We have an organic farm and we have organic cattle at the moment. They do not require water from the mains with fluoridation and all the other chemicals which are in the water. Their teeth are fine and their bones are fine. Whatever benefit there is from fluoridation, clear water from the sky is perfect water. It is coming from the Atlantic ocean. Surely we could ensure that we would have a system in place, by getting Teagasc and everybody else involved and making them more proactive. There is not enough action on the ground. There is plenty of talk. The Minister comes in here and makes a speech then he is gone and not much happens in the next few months. I am putting forward a few practical suggestions to the Minister and his officials. That is one practical approach, that is, to have a system designed that a farmer could implement and sub-contractors would be available to price, to provide a grant to them and to get that work done as quickly as possible. There has to be a quality water supply coming from roofs – I know it cannot come from asbestos roofs – that is realistic but the water required for livestock does not need to be treated to the level it does for people who wish to consume it. I have serious reservations about fluoridation of water. It would never come in now if it was not there already. Some countries have eliminated it and some countries which are providing the service would never bring it in now. There are side effects to everything. We might have very good teeth but something else might go wrong after tampering with the water.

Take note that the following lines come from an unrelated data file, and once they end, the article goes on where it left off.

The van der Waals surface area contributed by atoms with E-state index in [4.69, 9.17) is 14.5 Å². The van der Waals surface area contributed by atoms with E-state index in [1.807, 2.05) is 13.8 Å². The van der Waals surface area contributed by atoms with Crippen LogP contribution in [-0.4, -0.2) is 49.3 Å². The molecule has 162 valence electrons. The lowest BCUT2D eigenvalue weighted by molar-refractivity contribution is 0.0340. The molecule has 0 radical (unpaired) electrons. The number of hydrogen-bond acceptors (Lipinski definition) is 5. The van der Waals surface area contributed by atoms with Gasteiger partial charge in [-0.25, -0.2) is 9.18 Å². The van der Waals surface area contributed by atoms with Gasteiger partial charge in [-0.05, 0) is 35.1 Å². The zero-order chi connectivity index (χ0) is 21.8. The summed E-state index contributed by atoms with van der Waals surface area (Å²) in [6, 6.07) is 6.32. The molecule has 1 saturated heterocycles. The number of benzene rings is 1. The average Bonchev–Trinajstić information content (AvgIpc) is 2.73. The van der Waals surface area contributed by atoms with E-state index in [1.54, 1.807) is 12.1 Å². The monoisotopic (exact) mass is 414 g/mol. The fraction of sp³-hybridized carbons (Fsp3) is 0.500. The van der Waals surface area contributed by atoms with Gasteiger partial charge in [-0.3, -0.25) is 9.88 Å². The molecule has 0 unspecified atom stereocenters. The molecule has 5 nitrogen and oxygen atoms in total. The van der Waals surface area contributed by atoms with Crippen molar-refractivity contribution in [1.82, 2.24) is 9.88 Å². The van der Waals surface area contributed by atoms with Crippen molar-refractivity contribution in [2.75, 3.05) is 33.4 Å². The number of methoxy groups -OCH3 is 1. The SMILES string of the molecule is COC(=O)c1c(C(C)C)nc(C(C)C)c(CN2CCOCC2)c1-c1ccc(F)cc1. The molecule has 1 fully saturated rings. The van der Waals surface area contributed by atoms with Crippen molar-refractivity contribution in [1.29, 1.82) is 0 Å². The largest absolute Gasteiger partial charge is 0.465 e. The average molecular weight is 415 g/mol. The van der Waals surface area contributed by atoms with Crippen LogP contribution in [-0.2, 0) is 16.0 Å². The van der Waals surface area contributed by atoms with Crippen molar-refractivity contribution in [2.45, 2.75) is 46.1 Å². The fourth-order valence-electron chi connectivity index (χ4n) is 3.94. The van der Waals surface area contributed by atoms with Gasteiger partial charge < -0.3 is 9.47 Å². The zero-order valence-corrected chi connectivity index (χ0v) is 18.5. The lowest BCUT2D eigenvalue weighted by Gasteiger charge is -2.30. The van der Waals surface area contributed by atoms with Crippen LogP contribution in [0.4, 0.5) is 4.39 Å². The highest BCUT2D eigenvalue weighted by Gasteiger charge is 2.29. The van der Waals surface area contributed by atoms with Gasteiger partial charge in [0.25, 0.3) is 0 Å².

Those are the kinds of steps which might be worthwhile. They are simple and straightforward. The Minister is looking at each sector in the State and each Department has to do work in this particular regard. I am not enamoured of covering good quality land with solar panels. It is acceptable to cover land that is not usable for other purposes, such as cut away bogs in some areas. To use quality land for solar farms may not be the best way out because it is not the most productive. To provide them on the roofs of buildings, schools and factories is more realistic than covering good land.
I could go on much longer. Each one of us has a stake in this. That is why the Seanad should return to this issue taking a more constructive approach and having a longer debate, with a question and answer session with the Minister and his officials. We had several Ministers here some time ago. It was a very quick debate. It did not work that well. I thank the Minister for coming in. I know his heart in this from his statements. He has taken action very fast. I accept all that. I wish him well in that regard and encourage him to continue his work and co-ordinate Departments, which may not be as enthusiastic as he is.